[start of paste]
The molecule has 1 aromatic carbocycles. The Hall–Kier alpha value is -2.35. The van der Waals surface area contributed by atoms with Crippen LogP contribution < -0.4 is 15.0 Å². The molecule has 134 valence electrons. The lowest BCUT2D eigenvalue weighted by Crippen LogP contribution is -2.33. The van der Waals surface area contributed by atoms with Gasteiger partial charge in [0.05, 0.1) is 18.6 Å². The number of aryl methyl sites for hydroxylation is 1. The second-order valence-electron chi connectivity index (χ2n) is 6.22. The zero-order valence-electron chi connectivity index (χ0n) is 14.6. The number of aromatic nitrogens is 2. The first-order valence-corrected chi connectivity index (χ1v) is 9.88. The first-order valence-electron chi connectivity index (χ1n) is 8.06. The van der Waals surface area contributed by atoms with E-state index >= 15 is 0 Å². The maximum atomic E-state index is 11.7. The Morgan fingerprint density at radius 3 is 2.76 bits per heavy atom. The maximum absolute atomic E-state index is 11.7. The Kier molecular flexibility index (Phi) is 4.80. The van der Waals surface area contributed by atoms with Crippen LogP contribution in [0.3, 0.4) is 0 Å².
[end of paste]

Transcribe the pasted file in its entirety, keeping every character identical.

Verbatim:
The molecule has 1 aromatic carbocycles. The Hall–Kier alpha value is -2.35. The van der Waals surface area contributed by atoms with Crippen LogP contribution < -0.4 is 15.0 Å². The molecule has 134 valence electrons. The lowest BCUT2D eigenvalue weighted by Crippen LogP contribution is -2.33. The van der Waals surface area contributed by atoms with Gasteiger partial charge in [0.05, 0.1) is 18.6 Å². The number of aryl methyl sites for hydroxylation is 1. The second-order valence-electron chi connectivity index (χ2n) is 6.22. The zero-order valence-electron chi connectivity index (χ0n) is 14.6. The number of aromatic nitrogens is 2. The first-order valence-corrected chi connectivity index (χ1v) is 9.88. The first-order valence-electron chi connectivity index (χ1n) is 8.06. The van der Waals surface area contributed by atoms with E-state index >= 15 is 0 Å². The maximum atomic E-state index is 11.7. The Morgan fingerprint density at radius 3 is 2.76 bits per heavy atom. The maximum absolute atomic E-state index is 11.7. The Kier molecular flexibility index (Phi) is 4.80. The van der Waals surface area contributed by atoms with Crippen LogP contribution in [0.3, 0.4) is 0 Å².